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abhnv
abhnvCommunity member
Autoplay OFF  •  9 months ago
Maya was ecstatic. She had smelled the most aromatic flower there was. What was it, though? She was curious but she had no idea. She’d never been good with names. Ten seconds in, she was no longer concerned with this question.

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Maya was ecstatic. She had smelled the most aromatic flower there was.

What was it, though? She was curious but she had no idea. She’d never been good with names. Ten seconds in, she was no longer concerned with this question.

The petrichor exuding from the wet grass quickly made her forget that.

She had wanted to spend all her day here but it had begun to rain. Large pearl-sized drops of water landed on her hair.

She was not a cat-person but it’s not a long stretch to say that she didn’t like getting drenched.

She suddenly forgot the flower and started spotting a shelter.

She looked all around her.

Long swaths of grass but no trees. The rain had begun to form puddles of muddy water in dips. She might not like drizzles but she had always taken a liking to playing in pools and puddles.

I could even say it was genetic!

She played as long as she could have cared. When one dried off, she found another. She didn’t leave the last remaining puddle until her hair got muddied with sludge.

It had been while since shower had stopped. The air around the hills was still profused with the brisk and nearly sweet scent of the raindrops. A fragrance which you would not find anywhere else.

She was on her back. She looked at the sky which was on the verge of sunset. Orange. Red. Colourful clouds with a tinge of red here and there.

She begun to spot little white spots in the orange sky. Suddenly, they became numerous. Thousands. Then, ten-thousands of little stars twinkling.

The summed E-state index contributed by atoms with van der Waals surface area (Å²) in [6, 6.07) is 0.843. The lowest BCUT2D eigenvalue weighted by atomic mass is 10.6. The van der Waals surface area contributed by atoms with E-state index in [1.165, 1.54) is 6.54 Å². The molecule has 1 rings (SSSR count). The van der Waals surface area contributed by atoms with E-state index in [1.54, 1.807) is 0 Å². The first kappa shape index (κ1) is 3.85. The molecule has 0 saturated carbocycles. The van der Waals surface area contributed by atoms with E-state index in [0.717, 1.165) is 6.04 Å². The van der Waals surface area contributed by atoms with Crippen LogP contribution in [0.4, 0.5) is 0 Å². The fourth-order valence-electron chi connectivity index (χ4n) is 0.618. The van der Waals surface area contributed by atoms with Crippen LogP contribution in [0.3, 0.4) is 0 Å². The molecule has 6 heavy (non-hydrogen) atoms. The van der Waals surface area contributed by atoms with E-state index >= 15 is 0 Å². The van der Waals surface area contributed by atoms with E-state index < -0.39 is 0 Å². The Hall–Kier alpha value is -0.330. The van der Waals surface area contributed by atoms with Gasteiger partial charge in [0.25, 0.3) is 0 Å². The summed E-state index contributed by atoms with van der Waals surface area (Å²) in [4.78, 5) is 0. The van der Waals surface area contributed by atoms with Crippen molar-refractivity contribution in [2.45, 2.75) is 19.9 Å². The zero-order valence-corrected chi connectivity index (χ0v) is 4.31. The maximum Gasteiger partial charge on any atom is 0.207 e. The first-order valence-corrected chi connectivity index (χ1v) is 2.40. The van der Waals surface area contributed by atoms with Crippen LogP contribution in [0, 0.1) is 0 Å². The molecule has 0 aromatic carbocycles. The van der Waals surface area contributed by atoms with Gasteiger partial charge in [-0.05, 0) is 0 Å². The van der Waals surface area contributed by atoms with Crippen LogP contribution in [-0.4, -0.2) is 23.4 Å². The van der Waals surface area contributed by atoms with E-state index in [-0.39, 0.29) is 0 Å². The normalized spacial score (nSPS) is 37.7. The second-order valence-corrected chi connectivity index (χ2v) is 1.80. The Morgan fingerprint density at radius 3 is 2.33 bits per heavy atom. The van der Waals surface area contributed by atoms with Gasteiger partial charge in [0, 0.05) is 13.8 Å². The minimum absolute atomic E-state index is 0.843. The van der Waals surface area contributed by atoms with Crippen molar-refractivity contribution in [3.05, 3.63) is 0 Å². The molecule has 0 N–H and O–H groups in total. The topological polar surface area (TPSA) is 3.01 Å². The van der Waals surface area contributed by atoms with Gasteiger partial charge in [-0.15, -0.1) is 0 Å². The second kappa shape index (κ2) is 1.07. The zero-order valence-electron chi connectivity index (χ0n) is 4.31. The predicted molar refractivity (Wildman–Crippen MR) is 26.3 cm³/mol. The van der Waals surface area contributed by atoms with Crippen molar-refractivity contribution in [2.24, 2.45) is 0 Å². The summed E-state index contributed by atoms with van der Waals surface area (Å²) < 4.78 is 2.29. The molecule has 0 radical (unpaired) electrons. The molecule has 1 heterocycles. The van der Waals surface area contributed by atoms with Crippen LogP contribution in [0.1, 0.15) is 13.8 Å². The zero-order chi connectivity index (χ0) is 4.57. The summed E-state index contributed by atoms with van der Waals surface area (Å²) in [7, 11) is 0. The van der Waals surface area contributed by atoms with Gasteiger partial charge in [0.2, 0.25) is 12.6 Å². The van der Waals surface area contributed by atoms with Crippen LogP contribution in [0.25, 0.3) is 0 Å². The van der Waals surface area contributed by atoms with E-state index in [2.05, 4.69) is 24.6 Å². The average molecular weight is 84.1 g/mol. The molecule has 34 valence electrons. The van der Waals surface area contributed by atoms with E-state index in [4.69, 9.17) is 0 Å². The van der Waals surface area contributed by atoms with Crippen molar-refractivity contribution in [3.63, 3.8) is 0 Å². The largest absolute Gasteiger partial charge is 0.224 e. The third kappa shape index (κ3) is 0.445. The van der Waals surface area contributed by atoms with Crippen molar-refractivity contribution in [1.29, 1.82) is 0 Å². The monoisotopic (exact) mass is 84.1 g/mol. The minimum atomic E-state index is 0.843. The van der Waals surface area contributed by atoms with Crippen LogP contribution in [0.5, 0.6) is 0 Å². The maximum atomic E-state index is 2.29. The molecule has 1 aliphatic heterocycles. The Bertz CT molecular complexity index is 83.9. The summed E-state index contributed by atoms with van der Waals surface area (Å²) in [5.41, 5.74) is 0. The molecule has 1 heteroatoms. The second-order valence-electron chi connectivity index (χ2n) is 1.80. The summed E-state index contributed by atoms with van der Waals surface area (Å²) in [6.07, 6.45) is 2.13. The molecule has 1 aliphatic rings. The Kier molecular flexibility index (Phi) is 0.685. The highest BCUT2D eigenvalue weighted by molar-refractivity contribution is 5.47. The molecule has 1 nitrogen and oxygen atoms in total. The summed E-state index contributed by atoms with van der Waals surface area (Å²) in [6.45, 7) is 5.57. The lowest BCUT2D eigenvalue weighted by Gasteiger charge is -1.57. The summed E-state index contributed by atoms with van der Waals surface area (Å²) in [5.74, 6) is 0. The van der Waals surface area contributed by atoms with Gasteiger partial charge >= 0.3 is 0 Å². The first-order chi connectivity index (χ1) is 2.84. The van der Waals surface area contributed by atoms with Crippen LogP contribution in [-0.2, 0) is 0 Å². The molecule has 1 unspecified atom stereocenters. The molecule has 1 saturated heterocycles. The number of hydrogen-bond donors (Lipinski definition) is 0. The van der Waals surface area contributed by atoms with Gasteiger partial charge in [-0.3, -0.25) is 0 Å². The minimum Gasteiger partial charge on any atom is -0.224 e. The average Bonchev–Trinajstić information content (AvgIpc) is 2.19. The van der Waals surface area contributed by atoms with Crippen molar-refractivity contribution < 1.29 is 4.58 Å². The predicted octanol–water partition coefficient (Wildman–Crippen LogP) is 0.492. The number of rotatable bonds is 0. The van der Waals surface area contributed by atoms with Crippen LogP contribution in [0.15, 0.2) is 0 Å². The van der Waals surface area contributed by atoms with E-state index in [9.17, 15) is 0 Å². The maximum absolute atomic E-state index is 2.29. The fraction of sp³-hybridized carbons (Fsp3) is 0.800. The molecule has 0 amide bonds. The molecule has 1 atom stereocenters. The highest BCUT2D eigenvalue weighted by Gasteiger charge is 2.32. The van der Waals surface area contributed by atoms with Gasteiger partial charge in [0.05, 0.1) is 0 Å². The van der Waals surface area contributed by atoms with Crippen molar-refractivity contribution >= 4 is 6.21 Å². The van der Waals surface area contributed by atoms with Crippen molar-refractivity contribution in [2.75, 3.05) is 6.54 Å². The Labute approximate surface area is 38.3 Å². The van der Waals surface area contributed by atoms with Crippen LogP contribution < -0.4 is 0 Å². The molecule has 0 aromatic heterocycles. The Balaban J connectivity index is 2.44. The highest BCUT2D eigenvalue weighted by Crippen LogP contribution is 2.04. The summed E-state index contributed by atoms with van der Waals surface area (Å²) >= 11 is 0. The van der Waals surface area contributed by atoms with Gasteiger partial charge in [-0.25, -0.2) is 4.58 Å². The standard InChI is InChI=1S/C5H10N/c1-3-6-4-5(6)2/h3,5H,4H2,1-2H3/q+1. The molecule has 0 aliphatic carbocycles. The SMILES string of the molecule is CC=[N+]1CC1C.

It was getting dark. She should have been going. But she didn’t want to.

Sleeping under the open sky with gentle flurrying breeze was very appealing to her than her small room. Here, her room was the world. No boundaries whatsoever.

No boundaries also meant no protection.

* * *

She was definitely convinced that she heard a hustle in foliage. But she could not see anything in sight. There was nothing in the hills that could have camouflaged anything. Or Anyone.

Still nothing. But she did notice goosebumps on her front limbs. If her heart was not letting her leave, her instincts did the work.

On the way home, she heard something again. But she couldn’t make out anything. In the concrete jungle settled with darkness, she could have never been totally certain. Her pace reduced.

She ambled making as little sound as possible. The way was murky. Gloomier than what the usual night felt like.

Someone howled!

Was it a dog or a coyote? She could not decide what was more fearsome.

At this time, her 8-year old brain was muddled with the choice to keep her slow cautious pace or run with all she had.

It was not until another what seemed to be a bark this time, she made up her mind and scurried.

The barks became frequent.

And they became louder.

She had been running for 10 minutes with no break. The barks and howls were nowhere to be heard. A blip maybe. But she didn’t stop.

She could sense her breathing slowing down with every step though. Her legs were running but her mind was racing backwards. What led her here? But she couldn’t go back any. Her mind was blank.

* * *

A familiar light. At last.

She might not remember everything but she could never forget her home. The back-porch of her house had a tall lamp-shade which was visible from far away.

It was imprinted in her mind from seeing it every evening.

She quickly reached around to the main road and opened her small special door to enter. Now she was in the boundaries of her home. No fear of dogs or coyotes. Or rains.

The familiarity of her home made her feel safe. And forget everything else. The dread and the threat she faced on her way didn’t exist in her mind now.

Now her entire focus was on food. She hadn’t eaten anything since morning. She frantically searched for her favourites. It used to be on the same spot everyday. She found it but it was empty.

Gloominess fell upon her. She felt famished. She could see what she wanted in the kitchen but she was not tall enough to get things out of cupboards.

She heard a car stop at her house.

She knew who just came.

She ran back to the door. She wanted to open the door frantically but she couldn’t. She patiently waited for them to open the door.

When they entered, she followed them around the house asking for food. They understood her instantly for they had known her since they had rescued her. She gulped everything wagging her tail.

Everything she had experienced today resided in some back-alley of her mind.

She felt safe.

She was home.

Her humans were home.

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